December 2002
Volume 43, Issue 13
ARVO Annual Meeting Abstract  |   December 2002
Outcome Analysis of a Pilot Community Population-Based Screening Program for Diabetic Retinopathy
Author Affiliations & Notes
  • L Chui
    Ophthalmology Dalhousie University Halifax NS Canada
  • P Dunbar
    Diabetes Care Program of Nova Scotia Halifax NS Canada
  • V KozousekNova Scotia Diabetic Retinopathy Screening Group
    Ophthalmology Dalhousie University Halifax NS Canada
  • Footnotes
    Commercial Relationships   L. Chui, None; P. Dunbar, None; V. Kozousek, None. Grant Identification: Support Nova Scotia Health Research Foundation
Investigative Ophthalmology & Visual Science December 2002, Vol.43, 4386. doi:
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      L Chui, P Dunbar, V KozousekNova Scotia Diabetic Retinopathy Screening Group; Outcome Analysis of a Pilot Community Population-Based Screening Program for Diabetic Retinopathy . Invest. Ophthalmol. Vis. Sci. 2002;43(13):4386.

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      © ARVO (1962-2015); The Authors (2016-present)

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Abstract: : Purpose: The purpose of this pilot was to improve the screening rates of diabetic retinopathy in selected Nova Scotian communities and to determine the number of individuals with unrecognized and/or untreated sight threatening retinopathy. Methods: Three First Nations and three non-First Nations communities were selected for screening. The program adopted a community-based screening approach and used a mobile camera, ophthalmic photographer, local area nurses and trained volunteers. Referrals from health care professionals as well as self-referrals from persons with diabetes, were accepted for the program. The screening examination consisted of patient consent and confidentiality explanation, standard visual acuity determination, blood pressure measurement, and fundus photography of 3 fields (in both eyes) using a standard, mydriatic 30º fundus camera. Independent evaluation of the processed slides was performed by 2 graders. Results: 449 people were screened. 55% (249) had never had a dilated eye exam in the past. 16% (73) were found to need further assessment by ophthalmology. 63% (46) of this group were new referrals to ophthalmology; the remaining 37% (27) had been seen at least once before by an ophthalmologist or optometrist. Of the 73 individuals needing further assessment, 44% (32) were referred due to their level of retinopathy (level 47 or worse by the modified ETDRS classification), 30% (22) were referred due to inadequate photographs, 10% (7) were referred for findings suspicious of glaucoma and 16% (12) were referred for other findings. Blood pressure measurements were found to be within the recommended diabetic limits in 30% of First Nations' individuals and 50% of non-First Nations' individuals. Conclusion: Preliminary results show this pilot project is meeting its goals of improvement of retinopathy screening rates and detection of vision threatening pathology.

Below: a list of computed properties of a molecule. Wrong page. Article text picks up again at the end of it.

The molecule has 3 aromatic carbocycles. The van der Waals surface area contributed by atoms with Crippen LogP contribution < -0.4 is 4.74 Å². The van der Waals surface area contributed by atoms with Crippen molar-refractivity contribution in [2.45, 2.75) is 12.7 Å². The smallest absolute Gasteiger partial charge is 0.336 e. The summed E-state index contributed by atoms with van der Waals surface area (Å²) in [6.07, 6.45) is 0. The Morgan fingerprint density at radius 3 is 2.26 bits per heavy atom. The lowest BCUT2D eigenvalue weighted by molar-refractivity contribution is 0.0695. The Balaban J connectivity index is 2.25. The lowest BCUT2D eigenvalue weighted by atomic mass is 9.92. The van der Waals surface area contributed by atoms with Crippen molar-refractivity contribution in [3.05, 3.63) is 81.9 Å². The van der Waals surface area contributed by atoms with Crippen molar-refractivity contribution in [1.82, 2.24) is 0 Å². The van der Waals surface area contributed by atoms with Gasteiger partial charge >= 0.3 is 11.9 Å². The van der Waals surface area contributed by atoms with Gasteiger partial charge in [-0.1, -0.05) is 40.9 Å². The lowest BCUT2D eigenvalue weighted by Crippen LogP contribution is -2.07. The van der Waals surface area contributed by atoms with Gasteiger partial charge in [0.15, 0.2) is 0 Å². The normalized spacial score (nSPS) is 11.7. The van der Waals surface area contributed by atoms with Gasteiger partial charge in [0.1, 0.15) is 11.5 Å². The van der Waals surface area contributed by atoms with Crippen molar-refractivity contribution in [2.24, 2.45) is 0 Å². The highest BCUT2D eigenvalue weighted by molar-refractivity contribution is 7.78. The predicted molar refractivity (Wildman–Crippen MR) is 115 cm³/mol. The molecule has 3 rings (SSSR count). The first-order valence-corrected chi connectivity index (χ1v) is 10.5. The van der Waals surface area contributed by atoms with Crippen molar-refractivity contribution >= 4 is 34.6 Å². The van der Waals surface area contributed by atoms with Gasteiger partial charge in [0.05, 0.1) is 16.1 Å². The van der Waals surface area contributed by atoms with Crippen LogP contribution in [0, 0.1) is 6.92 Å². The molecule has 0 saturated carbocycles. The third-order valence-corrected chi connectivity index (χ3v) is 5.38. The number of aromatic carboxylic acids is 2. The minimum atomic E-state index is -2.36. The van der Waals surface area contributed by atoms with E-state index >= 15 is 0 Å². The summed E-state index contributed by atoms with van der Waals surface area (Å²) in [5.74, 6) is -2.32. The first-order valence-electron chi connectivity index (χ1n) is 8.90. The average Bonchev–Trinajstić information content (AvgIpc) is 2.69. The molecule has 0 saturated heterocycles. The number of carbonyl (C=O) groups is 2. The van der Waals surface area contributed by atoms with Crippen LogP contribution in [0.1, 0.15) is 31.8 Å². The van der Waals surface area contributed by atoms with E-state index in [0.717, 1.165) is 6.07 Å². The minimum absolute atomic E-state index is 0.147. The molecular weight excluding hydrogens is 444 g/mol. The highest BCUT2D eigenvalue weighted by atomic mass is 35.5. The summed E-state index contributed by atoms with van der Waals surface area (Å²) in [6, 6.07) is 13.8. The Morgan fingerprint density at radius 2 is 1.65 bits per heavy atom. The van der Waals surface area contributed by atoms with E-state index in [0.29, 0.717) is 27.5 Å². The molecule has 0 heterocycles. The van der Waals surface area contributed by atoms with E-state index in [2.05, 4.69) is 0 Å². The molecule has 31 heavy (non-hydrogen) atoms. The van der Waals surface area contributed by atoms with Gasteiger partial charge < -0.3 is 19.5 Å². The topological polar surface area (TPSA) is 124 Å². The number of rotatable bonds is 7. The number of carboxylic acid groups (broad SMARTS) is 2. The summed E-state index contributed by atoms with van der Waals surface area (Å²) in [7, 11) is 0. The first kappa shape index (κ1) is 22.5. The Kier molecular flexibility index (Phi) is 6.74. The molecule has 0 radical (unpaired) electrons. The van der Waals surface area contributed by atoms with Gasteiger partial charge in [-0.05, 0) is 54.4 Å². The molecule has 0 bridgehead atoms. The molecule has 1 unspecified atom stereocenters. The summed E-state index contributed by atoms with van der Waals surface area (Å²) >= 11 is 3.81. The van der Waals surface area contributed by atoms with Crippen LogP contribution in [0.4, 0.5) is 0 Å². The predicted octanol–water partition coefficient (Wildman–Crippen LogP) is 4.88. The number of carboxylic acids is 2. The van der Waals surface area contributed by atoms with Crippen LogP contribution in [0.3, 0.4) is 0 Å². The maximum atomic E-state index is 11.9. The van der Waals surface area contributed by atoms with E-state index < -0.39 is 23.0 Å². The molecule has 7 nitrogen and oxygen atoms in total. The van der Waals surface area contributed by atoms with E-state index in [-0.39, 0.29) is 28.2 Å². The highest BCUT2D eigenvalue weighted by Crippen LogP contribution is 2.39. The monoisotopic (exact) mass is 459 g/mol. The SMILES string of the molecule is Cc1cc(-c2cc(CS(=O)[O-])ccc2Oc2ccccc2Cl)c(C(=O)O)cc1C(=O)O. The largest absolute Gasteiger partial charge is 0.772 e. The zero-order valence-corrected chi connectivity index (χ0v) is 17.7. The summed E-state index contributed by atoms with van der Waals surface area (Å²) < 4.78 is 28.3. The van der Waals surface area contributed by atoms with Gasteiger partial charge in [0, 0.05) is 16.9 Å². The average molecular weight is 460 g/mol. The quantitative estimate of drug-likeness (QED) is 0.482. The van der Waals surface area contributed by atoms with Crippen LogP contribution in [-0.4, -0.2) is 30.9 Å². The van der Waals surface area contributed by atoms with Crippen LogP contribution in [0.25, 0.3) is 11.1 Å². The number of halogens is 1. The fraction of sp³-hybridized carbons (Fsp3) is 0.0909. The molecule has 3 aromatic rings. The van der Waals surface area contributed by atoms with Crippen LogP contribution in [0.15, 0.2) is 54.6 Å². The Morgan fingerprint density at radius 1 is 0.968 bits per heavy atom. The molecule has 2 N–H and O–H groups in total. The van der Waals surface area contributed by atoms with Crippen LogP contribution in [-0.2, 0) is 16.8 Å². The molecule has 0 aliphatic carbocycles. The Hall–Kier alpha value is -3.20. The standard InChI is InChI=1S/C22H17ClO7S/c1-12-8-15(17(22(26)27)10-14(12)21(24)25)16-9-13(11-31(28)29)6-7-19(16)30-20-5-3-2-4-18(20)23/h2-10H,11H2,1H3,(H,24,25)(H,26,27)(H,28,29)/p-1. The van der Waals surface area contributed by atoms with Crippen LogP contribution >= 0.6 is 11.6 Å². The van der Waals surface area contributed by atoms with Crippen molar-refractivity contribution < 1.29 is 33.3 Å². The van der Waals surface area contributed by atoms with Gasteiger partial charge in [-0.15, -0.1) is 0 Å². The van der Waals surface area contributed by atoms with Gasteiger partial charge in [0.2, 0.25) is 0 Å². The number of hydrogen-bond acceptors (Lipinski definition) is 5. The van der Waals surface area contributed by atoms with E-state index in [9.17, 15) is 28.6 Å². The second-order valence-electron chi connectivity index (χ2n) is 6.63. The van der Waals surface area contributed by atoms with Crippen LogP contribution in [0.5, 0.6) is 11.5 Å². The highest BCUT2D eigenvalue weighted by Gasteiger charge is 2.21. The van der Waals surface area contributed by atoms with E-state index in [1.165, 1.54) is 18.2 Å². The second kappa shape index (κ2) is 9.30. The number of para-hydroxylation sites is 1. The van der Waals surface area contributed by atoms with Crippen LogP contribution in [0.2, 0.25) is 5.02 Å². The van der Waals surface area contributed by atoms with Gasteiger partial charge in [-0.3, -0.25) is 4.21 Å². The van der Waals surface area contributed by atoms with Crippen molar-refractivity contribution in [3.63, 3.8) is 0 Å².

Keywords: 388 diabetic retinopathy • 354 clinical (human) or epidemiologic studies: prevalence/incidence • 351 clinical (human) or epidemiologic studies: health care delivery/economics/manpower 

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